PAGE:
TUI fly Boeing 767-304(ER)(WL) PH-OYI returned, plus Boeing 737-8AS(WL) EI-GDP Ryanair (f/v) (21st); Boeing 757-231(WL) N705TW Delta Air Lines (Skyteam livery) and Titan Airways all-white Boeing 737-33A(QC) G-POWC operated a BA Shuttle flight f/t Gatwick (22nd); Bombardier CRJ-200LR D-AGRA Global Reach Aviation (f/v) worked a bmi Regional flight (25th); Airbus A330-243 C-GUBF Air Transat (f/v), Boeing 757-231(WL) N717TW Delta (Skyteam colours), Boeing 757-223(WL) N184AN American (f/v) and A320-214(WL) OE-ICB easyJet Europe (f/v) (26th); Boeing 737-436 G-POWS Titan, Airbus A320-214(WL) D-AIUA Lufthansa (f/v) and A320-214 OE-IZE easyJet Europe (f/v) (28th); Boeing 737-4K5 EC-LTG Alba Star and Airbus A320-232 LZ-BHI BH Air (30th).
Early morning on Sunday 24 June there was a ground incident whereby Reus-bound Thomas Cook A321-211 G-TCDW suffered damage to the underside of its tailplane, apparently after coming into contact with a set of steps. The flight was subject to a lengthy delay and passengers had to wait over 24hrs until Titan Airways Boeing 757-256 G-ZAPX was drafted in to cover a couple of the affected TC routes. The aircraft is seen here making a morning arrival for the first of these.
Next, time for a nautical interlude...
During the afternoon of Monday 18 June, I went down to Park Quay to photograph the US Navy troopship USTS Empire State VI (T-AP-1001) of the United States Maritime Service, one of the most interesting visitors to appear on the Upper Clyde in recent years. In addition to her troop carrying role she also serves as a training vessel and each summer she takes a 100-day voyage, with students in the Regiment of Cadets carrying out the majority of the tasks as part of their training requirements. This year, the ship set off from State University of New York Maritime College, Fort Schuyler, on May 7th and visited Palma, Majorca, before coming to Glasgow.
Launched on 16 September 1961, Empire State VI was originally built as a Federal Government's Maritime Administration MARAD Type C4-S-1u break bulk cargo freighter. She was delivered to the States Lines on 19 April 1962 as the SS Oregon, a name she kept until purchased in February 1977 by Moore McCormack Lines who renamed the vessel Mormactide. She went to United States Lines in 1983 when USL purchased MML. Although not the last private owner of the vessel, Moore McCormack Lines was the last company to operate Empire State before she entered government service, as USL only operated container ships.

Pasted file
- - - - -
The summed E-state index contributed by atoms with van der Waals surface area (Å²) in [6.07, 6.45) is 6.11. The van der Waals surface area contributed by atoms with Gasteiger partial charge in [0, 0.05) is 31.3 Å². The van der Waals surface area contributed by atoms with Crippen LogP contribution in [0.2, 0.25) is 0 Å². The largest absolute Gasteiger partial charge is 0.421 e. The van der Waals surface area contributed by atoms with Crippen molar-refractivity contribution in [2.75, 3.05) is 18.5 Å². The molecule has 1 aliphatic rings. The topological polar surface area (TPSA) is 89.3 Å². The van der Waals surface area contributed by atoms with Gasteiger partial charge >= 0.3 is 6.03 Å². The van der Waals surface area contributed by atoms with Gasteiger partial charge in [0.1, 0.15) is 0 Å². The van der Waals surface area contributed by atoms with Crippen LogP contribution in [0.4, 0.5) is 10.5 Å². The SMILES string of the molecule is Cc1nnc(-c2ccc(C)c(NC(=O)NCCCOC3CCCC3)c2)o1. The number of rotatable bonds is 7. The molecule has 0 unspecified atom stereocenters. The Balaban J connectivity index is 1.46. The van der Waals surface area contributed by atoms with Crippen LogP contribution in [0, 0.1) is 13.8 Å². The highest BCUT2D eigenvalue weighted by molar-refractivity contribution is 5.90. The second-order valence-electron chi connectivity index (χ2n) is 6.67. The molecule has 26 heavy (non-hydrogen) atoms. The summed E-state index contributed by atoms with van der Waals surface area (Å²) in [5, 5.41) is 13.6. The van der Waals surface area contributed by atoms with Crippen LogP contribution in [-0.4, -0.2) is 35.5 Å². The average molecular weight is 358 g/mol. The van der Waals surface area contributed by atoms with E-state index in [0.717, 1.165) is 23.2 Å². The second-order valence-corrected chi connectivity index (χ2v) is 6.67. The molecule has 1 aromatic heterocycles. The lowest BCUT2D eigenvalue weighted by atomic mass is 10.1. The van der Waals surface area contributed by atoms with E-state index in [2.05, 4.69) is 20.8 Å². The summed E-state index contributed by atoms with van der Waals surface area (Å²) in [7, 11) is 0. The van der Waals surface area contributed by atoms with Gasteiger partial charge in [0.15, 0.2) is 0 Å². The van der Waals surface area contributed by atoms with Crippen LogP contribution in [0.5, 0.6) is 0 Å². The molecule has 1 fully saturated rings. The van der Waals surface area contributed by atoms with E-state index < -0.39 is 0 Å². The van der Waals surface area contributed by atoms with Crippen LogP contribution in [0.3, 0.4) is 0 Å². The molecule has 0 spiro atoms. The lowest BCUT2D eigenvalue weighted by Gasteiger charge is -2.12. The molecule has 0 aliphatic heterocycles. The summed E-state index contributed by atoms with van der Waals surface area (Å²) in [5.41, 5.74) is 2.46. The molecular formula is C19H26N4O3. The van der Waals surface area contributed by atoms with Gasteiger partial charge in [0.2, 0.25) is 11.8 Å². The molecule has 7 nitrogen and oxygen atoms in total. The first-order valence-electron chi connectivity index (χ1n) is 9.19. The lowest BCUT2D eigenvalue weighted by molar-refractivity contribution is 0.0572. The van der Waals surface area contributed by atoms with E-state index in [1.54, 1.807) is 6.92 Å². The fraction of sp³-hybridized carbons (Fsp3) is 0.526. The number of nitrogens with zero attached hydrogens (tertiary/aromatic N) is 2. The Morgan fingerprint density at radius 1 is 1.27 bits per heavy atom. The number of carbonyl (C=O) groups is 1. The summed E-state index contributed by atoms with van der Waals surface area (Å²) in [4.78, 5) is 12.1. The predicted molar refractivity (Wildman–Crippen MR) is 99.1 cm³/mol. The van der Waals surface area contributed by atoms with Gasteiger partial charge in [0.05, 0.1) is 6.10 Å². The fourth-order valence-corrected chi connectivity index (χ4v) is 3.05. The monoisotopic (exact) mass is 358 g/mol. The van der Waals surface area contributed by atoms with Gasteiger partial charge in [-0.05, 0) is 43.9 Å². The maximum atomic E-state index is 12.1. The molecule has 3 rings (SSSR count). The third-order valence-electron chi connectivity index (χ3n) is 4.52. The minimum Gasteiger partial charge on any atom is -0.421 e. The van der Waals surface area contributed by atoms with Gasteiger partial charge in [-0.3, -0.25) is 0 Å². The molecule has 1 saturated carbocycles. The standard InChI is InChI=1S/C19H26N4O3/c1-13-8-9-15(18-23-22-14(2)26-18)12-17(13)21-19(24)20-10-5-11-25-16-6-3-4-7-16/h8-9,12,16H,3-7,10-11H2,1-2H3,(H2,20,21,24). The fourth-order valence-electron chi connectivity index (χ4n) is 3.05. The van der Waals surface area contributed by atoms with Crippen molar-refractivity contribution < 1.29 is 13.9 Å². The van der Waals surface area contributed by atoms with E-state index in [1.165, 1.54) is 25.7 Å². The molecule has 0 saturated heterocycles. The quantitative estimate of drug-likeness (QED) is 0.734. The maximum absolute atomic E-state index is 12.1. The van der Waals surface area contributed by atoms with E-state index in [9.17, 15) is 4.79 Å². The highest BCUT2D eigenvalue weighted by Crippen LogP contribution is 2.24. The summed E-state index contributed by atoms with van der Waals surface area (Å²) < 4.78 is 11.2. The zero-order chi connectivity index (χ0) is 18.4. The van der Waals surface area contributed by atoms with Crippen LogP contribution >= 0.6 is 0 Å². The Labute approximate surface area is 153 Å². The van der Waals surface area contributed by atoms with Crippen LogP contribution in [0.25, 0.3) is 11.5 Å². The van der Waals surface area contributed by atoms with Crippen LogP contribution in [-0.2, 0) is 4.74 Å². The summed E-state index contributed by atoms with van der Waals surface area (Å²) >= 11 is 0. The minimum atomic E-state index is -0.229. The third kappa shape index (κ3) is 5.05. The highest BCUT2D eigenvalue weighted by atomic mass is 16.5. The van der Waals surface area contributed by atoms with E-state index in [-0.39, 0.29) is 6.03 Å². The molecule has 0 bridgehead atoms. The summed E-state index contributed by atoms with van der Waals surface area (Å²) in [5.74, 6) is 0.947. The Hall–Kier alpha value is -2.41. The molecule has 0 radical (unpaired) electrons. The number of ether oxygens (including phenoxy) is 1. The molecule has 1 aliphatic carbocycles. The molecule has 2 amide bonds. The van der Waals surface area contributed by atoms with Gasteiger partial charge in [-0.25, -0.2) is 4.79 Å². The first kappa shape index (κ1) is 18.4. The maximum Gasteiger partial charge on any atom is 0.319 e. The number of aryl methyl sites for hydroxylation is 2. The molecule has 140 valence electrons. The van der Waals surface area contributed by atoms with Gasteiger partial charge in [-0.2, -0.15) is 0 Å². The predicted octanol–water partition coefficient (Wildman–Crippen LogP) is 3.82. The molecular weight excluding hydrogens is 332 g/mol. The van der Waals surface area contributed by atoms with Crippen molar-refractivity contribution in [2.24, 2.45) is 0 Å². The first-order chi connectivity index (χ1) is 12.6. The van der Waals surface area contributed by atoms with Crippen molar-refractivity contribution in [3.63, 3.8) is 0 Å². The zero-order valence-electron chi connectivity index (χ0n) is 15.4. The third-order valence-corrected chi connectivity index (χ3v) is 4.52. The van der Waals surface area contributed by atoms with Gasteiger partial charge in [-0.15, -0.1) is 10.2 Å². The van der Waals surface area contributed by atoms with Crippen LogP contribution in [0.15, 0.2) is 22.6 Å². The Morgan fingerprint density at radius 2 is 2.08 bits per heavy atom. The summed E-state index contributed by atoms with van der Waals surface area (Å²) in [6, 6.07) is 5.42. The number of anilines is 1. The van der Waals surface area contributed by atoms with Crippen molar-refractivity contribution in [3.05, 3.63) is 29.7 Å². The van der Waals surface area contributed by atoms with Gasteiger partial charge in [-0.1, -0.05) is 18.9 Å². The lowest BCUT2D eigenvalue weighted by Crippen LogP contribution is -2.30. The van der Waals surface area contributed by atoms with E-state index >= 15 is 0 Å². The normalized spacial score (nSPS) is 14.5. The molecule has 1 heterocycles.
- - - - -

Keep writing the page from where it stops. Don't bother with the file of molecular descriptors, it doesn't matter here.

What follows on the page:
In 1986, she was acquired by Federal Government's Maritime Administration, and plans were made to have her converted to an ammunition ship, however, she was laid up in the James River, Virginia, as part of the National Defence Reserve Fleet. Two years later Mormactide was taken to Sturgeon Bay, Wisconsin, and underwent a conversion to a Training Ship, also receiving her current identity. She was delivered to the New York Maritime College on New Year's Eve, 1989 to replace the slightly older Empire State V.
In 1994 Empire State VI was activated by MARAD to support the withdrawal of American troops from Mogadishu, Somalia. She has also assisted with humanitarian relief operations including in the aftermath of Hurricane Katrina and Hurricane Rita in 2005 which devastated the Gulf Coast. She was again in action following Hurricane Sandy in 2012 and Hurricane Harvey in 2017.
Park Quay at Erskine gives good but distant views of aircraft descending over Clydebank on finals for Runway 23 and several appeared above the Titan Crane, including a couple of biz-jets (see Biz-Jet Section below), while I was waiting for the Empire State to sail past. Newshot Island, which lies immediately east of Park Quay, hasn`t been an actual island for many, many decades. In years gone by, when shipping on the Clyde was at its peak, there was a constant battle to keep the riverbed free of silt and sand and the area around Newshot Island was particularly troublesome. In the late 19th and early 20th centuries, during dredging operations between Clydebank and the city centre, numerous wooden mud punts were filled and towed further downriver to dump the spoil.
Many were abandoned and can still be found, scattered along the muddy stretch of riverbank at Newshot alongside several wrecked wooden schooners which were towed here and left to rot after they were damaged in a serious fire at Kingston Dock in Glasgow in 1914.